Many modern cameras cannot only take still pictures, but also record videos. The A7R II indeed provides for movie recording, while the 1000D does not. The highest resolution format that the A7R II can use is 4K/30p.

Feature comparison

Apart from body and sensor, cameras can and do differ across a variety of features. For example, the A7R II has an electronic viewfinder (2400k dots), while the 1000D has an optical one. Both systems have their advantages, with the electronic viewfinder making it possible to project supplementary shooting information into the framing view, whereas the optical viewfinder offers lag-free viewing and a very clear framing image. The viewfinder in the A7R II offers a wider field of view (100%) than the one in the 1000D (95%), so that a larger proportion of the captured image is visible in the finder. In addition, the viewfinder of the A7R II has a higher magnification (0.78x vs 0.51x), so that the size of the image transmitted appears closer to the size seen with the naked human eye. The adjacent table lists some of the other core features of the Canon 1000D and Sony A7R II along with similar information for a selection of comparators.

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Core Features
  Camera
Model
Viewfinder
(Type or
000 dots)
Control
Panel
(yes/no)
LCD
Size
(inch)
LCD
Resolution
(000 dots)
LCD
Attach-
ment
Touch
Screen
(yes/no)
Mech
Shutter
Speed
Shutter
Flaps
(1/sec)
Built-in
Flash
(yes/no)
Built-in
Image
Stab
 
Canon 1000Doptical n 2.5 230 fixed n 1/4000s 3.0 Y n
 
Sony A7R II2400 n 3.0 1229 tilting n 1/8000s 5.0 n Y
 
Canon 1300Doptical n 3.0 920 fixed n 1/4000s 3.0 Y n
 
Canon 1200Doptical n 3.0 460 fixed n 1/4000s 3.0 Y n
 
Canon SX50202 n 3.0 461 swivel n 1/2000s 2.2 Y Y
 
Canon 1100Doptical n 2.7 230 fixed n 1/4000s 3.0 Y n
 
Canon SX20202 n 2.5 230 swivel n 1/3200s 0.7 Y Y
 
Canon 500Doptical n 3.0 920 fixed n 1/4000s 3.4 Y n
 
Canon SX10202 n 2.5 230 swivel n 1/3200s 0.7 Y Y
 
Canon 450Doptical n 3.0 230 fixed n 1/4000s 3.5 Y n
 
Canon 40Doptical Y 3.0 230 fixed n 1/8000s 6.5 Y n
 
Olympus E-450optical n 2.7 215 fixed n 1/4000s 3.5 Y n
 
Sony A7R III3686 n 3.0 1440 tilting Y 1/8000s 10.0 n Y
 
Sony A99 II2400 Y 3.0 1229 full-flex n 1/8000s 12.0 n Y
 
Sony A7S II2400 n 3.0 1229 tilting n 1/8000s 5.0 n Y
 
Sony A7 II2400 n 3.0 1230 tilting n 1/8000s 5.0 n Y
 
Sony A7R2400 n 3.0 1230 tilting n 1/8000s 4.0 n n

One difference between the cameras concerns the presence of an on-board flash. The 1000D has one, while the A7R II does not. While the built-in flash of the 1000D is not very powerful, it can at times be useful as a fill-in light.

The reported shutter speed information refers to the use of the mechanical shutter. Yet, some cameras only have an electronic shutter, while others have an electronic shutter in addition to a mechanical one. In fact, the A7R II is one of those camera that have an additional electronic shutter, which makes completely silent shooting possible. However, this mode is less suitable for photographing moving objects (risk of rolling shutter) or shooting under artificial light sources (risk of flickering).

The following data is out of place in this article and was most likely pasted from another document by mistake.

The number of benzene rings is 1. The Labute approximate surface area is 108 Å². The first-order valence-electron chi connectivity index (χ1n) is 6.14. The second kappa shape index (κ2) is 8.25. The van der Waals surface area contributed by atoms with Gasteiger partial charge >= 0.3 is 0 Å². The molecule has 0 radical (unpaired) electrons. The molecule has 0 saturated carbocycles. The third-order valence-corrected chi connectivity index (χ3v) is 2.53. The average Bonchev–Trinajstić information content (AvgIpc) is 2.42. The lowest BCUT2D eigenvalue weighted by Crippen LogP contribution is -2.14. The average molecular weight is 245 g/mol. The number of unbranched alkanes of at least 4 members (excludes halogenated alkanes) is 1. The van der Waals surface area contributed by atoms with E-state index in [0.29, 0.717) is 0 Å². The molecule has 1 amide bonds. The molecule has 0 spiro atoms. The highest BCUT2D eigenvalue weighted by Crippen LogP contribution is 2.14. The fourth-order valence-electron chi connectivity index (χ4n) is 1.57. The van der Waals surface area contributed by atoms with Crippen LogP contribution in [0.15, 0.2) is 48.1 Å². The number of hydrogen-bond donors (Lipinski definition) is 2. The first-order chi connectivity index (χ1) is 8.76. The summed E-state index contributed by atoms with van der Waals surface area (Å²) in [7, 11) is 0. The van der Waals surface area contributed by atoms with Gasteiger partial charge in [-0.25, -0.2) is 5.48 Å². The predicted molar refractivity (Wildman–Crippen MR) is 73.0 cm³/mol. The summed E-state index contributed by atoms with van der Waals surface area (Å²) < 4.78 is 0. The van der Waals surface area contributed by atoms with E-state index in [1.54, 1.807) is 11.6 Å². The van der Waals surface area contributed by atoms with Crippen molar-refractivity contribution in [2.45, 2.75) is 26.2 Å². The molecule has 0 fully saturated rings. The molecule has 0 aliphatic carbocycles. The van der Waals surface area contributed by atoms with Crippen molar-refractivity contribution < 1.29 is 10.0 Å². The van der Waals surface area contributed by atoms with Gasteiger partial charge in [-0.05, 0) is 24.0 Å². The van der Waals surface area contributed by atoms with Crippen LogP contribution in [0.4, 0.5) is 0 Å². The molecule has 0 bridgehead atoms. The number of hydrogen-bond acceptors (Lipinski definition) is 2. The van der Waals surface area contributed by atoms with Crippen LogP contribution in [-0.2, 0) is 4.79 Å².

The 1000D writes its imaging data to SDHC cards, while the A7R II uses SDXC or Memory Stick PRO Duo cards. The A7R II supports UHS-I cards (Ultra High Speed data transfer of up to 104 MB/s), while the 1000D cannot take advantage of Ultra High Speed SD cards.

Connectivity comparison

For some imaging applications, the extent to which a camera can communicate with its environment can be an important aspect in the camera decision process. The table below provides an overview of the connectivity of the Canon EOS 1000D and Sony Alpha A7R II and, in particular, the interfaces the cameras (and selected comparators) provide for accessory control and data transfer.

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Input-Output Connections
  Camera
Model
Hotshoe
Port
Internal
Microphone
Internal
Speaker
Microphone
Port
Headphone
Port
HDMI
Port
USB
Port
WiFi
Support
NFC
Support
Bluetooth
Support
 
Canon 1000DY-----2.0---
 
Sony A7R IIYstereomonoYYmicro2.0YY-
 
Canon 1300DYmonomono--mini2.0YY-
 
Canon 1200DYmonomono--mini2.0---
 
Canon SX50Ystereomono--mini2.0---
 
Canon 1100DYstereomono--mini2.0---
 
Canon SX20Ystereomono--YES2.0---
 
Canon 500DYmonomono--mini2.0---
 
Canon SX10Ystereomono---2.0---
 
Canon 450DY----mini2.0---
 
Canon 40DY-----2.0---
 
Olympus E-450Y-----2.0---
 
Sony A7R IIIYstereomonoYYmicro3.1YYY
 
Sony A99 IIYstereomonoYYmicro2.0YYY
 
Sony A7S IIYstereomonoYYmicro2.0YY-
 
Sony A7 IIYstereomonoYYmicro2.0YY-
 
Sony A7RYstereomonoYYmicro2.0YY-

It is notable that the A7R II offers wifi support, which can be a very convenient means to transfer image data to an off-camera location. In contrast, the 1000D does not provide wifi capability.

Both the 1000D and the A7R II have been discontinued, but can regularly be found used on eBay. The 1000D was replaced by the Canon 1100D, while the A7R II was followed by the Sony Alpha A7R III. Further information on the two cameras (e.g. user guides, manuals), as well as related accessories, can be found on the official Canon and Sony websites.